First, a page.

China’s premier talks up education in a bid to boost innovation

ANASTASIA ZYG


Chinese Premier Li Keqiang delivers his work report during the opening session of the National People’s Congress at the Great Hall of the People in Beijing on May 22, 2020.

LEO RAMIREZ | AFP via Getty Images

BEIJING — As tensions with the U.S. simmer, China’s second-in-command emphasized the country’s need to build up its own talent.

Chinese Premier Li Keqiang was addressing reporters Thursday immediately after the close of a largely symbolic annual parliamentary meeting.

This year, the so-called Two Sessions officially approved China’s development plan for the next five years — and goals for the year 2035. The document lays out seven areas of scientific research that Beijing plans to focus on in an effort to build technological “self-reliance.”

Li reiterated calls for the U.S. to cooperate and not interfere with China’s “internal” affairs, and focused most of his comments on how Beijing intended to bolster its own economy.

After stressing the need to support scientists in research and development, Li said, “I want to say a few words to young students. Regardless of what your future career or ambitions are, you must strengthen your learning of basic knowledge.” That’s according to a CNBC translation of his Mandarin-language remarks.

This knowledge “goes hand in hand” with innovation, Li said. He also said this year, China is determined to improve training of teachers in rural areas, and migrant children with urban resident permits must receive an education.

In addition to domestic talent development and investment in research, Li said China needed to collaborate with other countries on technological development.

Fewer details on changes for foreign business

The comments contrast with Li’s emphasis on attracting foreign businesses during last year’s same post-parliamentary meeting with reporters.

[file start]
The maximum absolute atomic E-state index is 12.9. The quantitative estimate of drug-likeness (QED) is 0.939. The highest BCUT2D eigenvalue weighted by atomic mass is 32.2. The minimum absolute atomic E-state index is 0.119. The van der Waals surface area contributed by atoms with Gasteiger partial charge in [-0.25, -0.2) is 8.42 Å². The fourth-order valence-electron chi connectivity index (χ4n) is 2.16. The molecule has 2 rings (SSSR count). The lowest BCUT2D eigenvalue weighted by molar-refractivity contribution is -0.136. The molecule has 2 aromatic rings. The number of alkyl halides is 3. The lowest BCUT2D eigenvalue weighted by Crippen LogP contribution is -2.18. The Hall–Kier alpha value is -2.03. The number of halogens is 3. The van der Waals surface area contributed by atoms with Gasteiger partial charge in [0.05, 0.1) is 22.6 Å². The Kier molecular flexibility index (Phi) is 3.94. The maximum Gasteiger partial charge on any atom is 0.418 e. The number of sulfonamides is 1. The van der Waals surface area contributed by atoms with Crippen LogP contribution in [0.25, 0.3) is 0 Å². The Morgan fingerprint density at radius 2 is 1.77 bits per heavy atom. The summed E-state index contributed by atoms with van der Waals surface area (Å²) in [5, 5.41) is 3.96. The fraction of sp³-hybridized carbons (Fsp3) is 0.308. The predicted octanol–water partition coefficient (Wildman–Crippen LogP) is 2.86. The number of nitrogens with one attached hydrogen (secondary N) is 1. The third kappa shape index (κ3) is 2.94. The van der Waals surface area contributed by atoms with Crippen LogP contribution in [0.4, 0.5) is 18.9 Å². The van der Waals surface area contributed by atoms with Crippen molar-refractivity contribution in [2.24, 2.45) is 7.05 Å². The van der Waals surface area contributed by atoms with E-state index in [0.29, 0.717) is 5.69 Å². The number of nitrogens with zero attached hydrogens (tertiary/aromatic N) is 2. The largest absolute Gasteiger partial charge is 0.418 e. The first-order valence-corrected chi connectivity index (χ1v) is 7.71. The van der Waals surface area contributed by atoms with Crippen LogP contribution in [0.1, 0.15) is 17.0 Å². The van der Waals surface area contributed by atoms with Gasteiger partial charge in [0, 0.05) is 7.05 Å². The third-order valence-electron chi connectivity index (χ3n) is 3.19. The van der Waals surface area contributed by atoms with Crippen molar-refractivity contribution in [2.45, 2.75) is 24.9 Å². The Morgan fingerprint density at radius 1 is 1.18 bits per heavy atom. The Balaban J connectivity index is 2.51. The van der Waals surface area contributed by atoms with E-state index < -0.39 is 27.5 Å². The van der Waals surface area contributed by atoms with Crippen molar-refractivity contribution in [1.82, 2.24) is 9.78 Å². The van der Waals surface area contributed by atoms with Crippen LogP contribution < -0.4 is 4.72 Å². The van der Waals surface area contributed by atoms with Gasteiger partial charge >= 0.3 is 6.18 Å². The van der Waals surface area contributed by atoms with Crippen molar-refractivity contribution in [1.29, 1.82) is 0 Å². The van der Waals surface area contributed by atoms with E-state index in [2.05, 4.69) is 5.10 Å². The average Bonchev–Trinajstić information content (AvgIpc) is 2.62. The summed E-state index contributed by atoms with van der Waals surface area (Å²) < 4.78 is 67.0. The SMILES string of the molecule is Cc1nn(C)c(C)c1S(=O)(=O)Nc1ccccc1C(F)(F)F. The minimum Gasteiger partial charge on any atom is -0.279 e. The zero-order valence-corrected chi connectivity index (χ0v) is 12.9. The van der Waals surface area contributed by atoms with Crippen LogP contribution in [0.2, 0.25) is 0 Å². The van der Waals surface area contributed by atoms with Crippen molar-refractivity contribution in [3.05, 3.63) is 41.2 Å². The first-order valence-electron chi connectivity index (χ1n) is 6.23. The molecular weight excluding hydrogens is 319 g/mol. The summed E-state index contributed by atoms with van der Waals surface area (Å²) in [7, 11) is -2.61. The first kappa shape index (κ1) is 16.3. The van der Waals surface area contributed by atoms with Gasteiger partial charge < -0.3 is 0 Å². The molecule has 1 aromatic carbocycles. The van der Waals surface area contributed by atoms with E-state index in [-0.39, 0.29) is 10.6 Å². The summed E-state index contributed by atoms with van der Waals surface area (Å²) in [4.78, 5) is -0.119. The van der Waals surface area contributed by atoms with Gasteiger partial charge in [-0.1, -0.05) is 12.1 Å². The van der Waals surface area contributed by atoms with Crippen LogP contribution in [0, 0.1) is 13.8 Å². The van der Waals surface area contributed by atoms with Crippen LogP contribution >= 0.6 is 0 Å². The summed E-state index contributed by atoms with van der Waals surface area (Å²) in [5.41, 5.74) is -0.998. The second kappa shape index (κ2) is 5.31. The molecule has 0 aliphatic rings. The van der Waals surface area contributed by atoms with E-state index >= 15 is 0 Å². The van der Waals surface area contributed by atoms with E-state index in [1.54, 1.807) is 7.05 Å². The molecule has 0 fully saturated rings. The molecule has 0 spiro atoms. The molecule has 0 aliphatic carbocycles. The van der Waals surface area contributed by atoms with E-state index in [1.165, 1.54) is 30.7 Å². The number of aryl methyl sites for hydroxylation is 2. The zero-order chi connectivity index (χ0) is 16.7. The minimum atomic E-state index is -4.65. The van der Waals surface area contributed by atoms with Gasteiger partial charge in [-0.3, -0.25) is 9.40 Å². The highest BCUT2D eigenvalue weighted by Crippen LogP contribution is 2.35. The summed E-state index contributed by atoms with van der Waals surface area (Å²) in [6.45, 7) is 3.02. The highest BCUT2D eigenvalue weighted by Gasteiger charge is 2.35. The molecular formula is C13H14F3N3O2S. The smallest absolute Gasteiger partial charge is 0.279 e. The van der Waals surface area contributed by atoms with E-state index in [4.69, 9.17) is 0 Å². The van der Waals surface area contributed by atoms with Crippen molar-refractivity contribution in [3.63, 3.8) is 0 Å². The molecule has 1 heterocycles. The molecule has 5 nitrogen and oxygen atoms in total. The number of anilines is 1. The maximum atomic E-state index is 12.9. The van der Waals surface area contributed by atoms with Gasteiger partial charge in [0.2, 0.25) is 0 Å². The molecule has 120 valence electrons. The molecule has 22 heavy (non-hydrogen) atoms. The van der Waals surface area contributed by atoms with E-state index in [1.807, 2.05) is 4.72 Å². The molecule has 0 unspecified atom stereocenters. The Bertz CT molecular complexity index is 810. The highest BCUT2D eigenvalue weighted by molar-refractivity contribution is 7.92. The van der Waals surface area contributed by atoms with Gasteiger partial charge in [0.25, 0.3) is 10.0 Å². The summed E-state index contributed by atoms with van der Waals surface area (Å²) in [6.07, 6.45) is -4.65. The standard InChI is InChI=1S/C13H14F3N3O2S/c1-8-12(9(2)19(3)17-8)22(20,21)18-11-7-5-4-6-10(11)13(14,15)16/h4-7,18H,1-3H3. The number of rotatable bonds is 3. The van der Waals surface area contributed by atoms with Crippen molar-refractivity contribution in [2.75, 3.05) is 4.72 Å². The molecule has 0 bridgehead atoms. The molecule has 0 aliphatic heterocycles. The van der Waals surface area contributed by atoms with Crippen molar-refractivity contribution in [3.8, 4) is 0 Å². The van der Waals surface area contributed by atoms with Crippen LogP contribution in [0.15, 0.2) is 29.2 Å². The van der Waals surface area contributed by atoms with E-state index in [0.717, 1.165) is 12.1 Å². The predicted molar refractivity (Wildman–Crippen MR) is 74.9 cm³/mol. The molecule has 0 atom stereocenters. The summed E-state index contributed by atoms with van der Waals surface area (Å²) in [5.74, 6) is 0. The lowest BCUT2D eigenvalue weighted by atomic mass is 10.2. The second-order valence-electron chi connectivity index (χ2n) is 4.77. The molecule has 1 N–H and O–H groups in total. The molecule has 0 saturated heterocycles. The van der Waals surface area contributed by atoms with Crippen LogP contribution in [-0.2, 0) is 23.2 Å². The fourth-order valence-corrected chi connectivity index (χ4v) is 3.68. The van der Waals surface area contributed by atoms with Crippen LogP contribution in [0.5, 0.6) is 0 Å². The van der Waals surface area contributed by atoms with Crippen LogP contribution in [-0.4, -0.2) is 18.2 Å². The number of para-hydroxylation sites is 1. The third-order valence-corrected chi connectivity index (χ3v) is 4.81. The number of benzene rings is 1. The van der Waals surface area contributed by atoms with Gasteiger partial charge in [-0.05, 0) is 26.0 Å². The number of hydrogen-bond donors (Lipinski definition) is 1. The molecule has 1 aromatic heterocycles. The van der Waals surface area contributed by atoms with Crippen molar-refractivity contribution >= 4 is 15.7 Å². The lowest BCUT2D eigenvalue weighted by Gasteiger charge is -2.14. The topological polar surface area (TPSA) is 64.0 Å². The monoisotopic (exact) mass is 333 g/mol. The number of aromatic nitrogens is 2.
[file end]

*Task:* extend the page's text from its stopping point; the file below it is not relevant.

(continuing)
In a government work report delivered March 5 and his remarks to reporters Thursday, Li repeated Beijing’s commitment to open its market further to foreign businesses and investment. Beijing had rushed to pass a new foreign investment law during the Two Sessions in 2019, and subsequently pushed ahead with removing foreign ownership limits in major parts of the financial industry.

But the tone during this year’s parliamentary meeting was more subdued. Instead, the premier’s remarks focused more on the potential from China’s growing economy and the state’s efforts to support over 1.4 billion people.

Li said the government would expand reimbursement programs to improve the elderly’s access to health care, while noting the country’s aging population creates new business opportunities. He added the government would improve protection for some 200 million “flexible” workers who don’t hold traditional jobs with regular working hours.

In the face of “very high” pressure on ensuring employment, China aims to create at least 11 million new urban jobs. The country has set a target of over 6% GDP growth this year, and a goal of increasing spending on research and development by at least 7% annually in the next five years.

On Thursday, Li struck a confident tone in China’s ability to find talent to lead that research — and emphasized that anyone in the country could contribute to the national effort to promote innovation.



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